Digest of recent communications and publication received by NAEGA
Through membership of sister organisations and materials sent to us by members, NAEGA receives regular information from far and wide. This Digest is an attempt to make some of this information more widely available for members.
1. An Occupation in Harmony: The Roles of Markets and Governments in Career Information and Career Guidance (Sept 2002)
In a paper commissioned jointly by the EC and OECD, and prepared for the OECD review of policies for information, guidance and counselling services, W Norton Grubb concludes that the information society and learning age provide countries with opportunities to reconstruct both their education and training systems, and also their mechanisms of providing career information and guidance.
He argues that, in the past, careers information (CI) and career guidance (CG) have largely been an afterthought appended to vocational education and training (VET) programmes as it became clear that students needed both information, some forms of guidance - and sometimes more complex activities - to make educational and vocational choices wisely. "As a result such services have often been peripheral, subject to the whims of public financing, the first to be cut in recessions; they have only rarely been integrated into the mainstream of instructional practices." He goes on to say that increasing amounts of job changing, the demands of lifelong learning and (in the European context) the additional challenges of moving amongst countries, mean that peripheral treatment of CI and CG is inadvisable.
A copy of the OECD report can be found at www.oecd.org.pdf/M00034000/M00034003.pdf
2. Career Management Paradigm Shift - Prosperity for Citizens, Windfall for Governments
Canada is on the verge of a workforce crisis and in response a new career management paradigm is proposed, in a draft paper written by Phillip Jarvis Vice-President, Partnership Development, National Life/Work Centre, Ottawa. Canada's knowledge-based economy requires more highly skilled workers at a time when the workforce is shrinking and many people are under-utilised. The government is therefore spearheading a national campaign to:
Phil Jarvis concludes, "school-to-work transition and workforce development initiatives fail too many Canadians because career management skills do not receive the curricular focus that technical and academic skills receive. Career theorists provide clear and unequivocal evidence to demonstrate the need to imbed career management skills in all education and training programmes and services designed to help Canadians succeed in the employment market of the future".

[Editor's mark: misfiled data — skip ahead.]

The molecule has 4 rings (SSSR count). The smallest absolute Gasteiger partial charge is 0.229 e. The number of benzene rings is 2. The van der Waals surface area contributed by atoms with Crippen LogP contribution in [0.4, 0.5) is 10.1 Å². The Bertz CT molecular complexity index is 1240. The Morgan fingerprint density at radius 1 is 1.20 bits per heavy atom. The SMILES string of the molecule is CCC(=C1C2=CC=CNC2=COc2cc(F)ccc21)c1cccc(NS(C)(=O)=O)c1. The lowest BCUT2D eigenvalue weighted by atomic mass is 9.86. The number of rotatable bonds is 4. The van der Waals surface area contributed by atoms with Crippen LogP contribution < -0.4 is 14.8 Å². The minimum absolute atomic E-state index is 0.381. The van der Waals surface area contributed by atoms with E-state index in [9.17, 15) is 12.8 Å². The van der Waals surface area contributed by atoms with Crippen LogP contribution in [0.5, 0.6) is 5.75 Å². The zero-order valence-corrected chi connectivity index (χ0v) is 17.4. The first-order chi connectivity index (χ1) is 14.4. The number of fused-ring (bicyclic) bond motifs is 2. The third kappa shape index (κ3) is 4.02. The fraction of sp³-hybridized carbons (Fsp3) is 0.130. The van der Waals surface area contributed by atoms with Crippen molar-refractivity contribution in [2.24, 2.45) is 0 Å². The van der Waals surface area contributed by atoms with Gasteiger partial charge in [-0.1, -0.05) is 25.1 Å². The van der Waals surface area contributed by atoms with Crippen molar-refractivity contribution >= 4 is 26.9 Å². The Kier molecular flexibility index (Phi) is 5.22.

'The Guidance Council believes that there are some very useful messages in this paper that are likely to be capable of direct translation to UK contexts' (Guidance Council Bulletin, Feb 2003)
A full copy of Phil Jarvis's paper can be obtained, on request, by contacting
3. 14-19 Green Paper - The Government's Response to consultation
The Government has published its response to the consultation on the 14-19 Green Paper. The response, entitled '14-19 Opportunity and Excellence' contains some interesting proposals for the development of CEG and the delivery of career guidance, but the approach appears cautious and may therefore fail to capitalise on the opportunity to substantially embed high quality provision in all schools.
Full details of the Government's response to the 14-19 Green Paper can be found at http://www.dfes.gov.uk/14-19/main.shtml
4. Future of Higher Education White Paper
The White Paper sets out the challenges facing the sector, including:
Mr Charles Clarke, Secretary of State at DfES made it clear that widening access was a central part of the White Paper, and he re-confirmed the Government's commitment to its 50% target. It is anticipated that the bulk of the increase in degree student numbers will come from two year work-focused foundation degree courses. Further Education colleges, currently providing 11% of higher education, will have a major contribution to make. Raising participation and standards in the reforms of secondary and further education will be vital in improving access to HE.